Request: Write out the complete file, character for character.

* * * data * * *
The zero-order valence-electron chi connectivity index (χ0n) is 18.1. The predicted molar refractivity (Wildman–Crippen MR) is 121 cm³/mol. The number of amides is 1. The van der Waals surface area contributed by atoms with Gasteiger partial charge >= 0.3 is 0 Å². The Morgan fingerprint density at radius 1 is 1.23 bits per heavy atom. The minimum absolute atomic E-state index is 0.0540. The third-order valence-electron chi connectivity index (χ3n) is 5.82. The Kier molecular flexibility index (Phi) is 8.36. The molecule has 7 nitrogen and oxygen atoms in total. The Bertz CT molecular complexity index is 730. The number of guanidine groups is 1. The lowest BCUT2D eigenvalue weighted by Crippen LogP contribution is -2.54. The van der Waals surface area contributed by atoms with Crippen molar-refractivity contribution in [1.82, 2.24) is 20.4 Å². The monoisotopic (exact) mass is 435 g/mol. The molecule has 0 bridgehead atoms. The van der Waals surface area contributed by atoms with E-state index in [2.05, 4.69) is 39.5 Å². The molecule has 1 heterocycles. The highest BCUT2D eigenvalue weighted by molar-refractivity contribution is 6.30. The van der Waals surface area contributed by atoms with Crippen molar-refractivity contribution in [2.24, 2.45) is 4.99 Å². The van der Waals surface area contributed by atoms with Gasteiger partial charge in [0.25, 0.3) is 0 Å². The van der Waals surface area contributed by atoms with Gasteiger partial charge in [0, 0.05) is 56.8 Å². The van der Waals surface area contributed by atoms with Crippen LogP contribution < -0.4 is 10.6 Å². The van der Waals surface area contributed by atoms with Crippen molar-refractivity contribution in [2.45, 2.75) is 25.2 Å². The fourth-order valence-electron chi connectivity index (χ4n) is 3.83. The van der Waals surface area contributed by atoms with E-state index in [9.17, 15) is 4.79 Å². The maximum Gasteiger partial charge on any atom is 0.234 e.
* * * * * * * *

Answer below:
The zero-order valence-electron chi connectivity index (χ0n) is 18.1. The predicted molar refractivity (Wildman–Crippen MR) is 121 cm³/mol. The number of amides is 1. The van der Waals surface area contributed by atoms with Gasteiger partial charge >= 0.3 is 0 Å². The Morgan fingerprint density at radius 1 is 1.23 bits per heavy atom. The minimum absolute atomic E-state index is 0.0540. The third-order valence-electron chi connectivity index (χ3n) is 5.82. The Kier molecular flexibility index (Phi) is 8.36. The molecule has 7 nitrogen and oxygen atoms in total. The Bertz CT molecular complexity index is 730. The number of guanidine groups is 1. The lowest BCUT2D eigenvalue weighted by Crippen LogP contribution is -2.54. The van der Waals surface area contributed by atoms with Crippen molar-refractivity contribution in [1.82, 2.24) is 20.4 Å². The monoisotopic (exact) mass is 435 g/mol. The molecule has 0 bridgehead atoms. The van der Waals surface area contributed by atoms with E-state index in [2.05, 4.69) is 39.5 Å². The molecule has 1 heterocycles. The highest BCUT2D eigenvalue weighted by molar-refractivity contribution is 6.30. The van der Waals surface area contributed by atoms with Crippen molar-refractivity contribution in [2.24, 2.45) is 4.99 Å². The van der Waals surface area contributed by atoms with Gasteiger partial charge in [0.25, 0.3) is 0 Å². The van der Waals surface area contributed by atoms with Gasteiger partial charge in [0, 0.05) is 56.8 Å². The van der Waals surface area contributed by atoms with Crippen LogP contribution < -0.4 is 10.6 Å². The van der Waals surface area contributed by atoms with Crippen molar-refractivity contribution in [2.45, 2.75) is 25.2 Å². The fourth-order valence-electron chi connectivity index (χ4n) is 3.83. The van der Waals surface area contributed by atoms with E-state index in [9.17, 15) is 4.79 Å². The maximum Gasteiger partial charge on any atom is 0.234 e.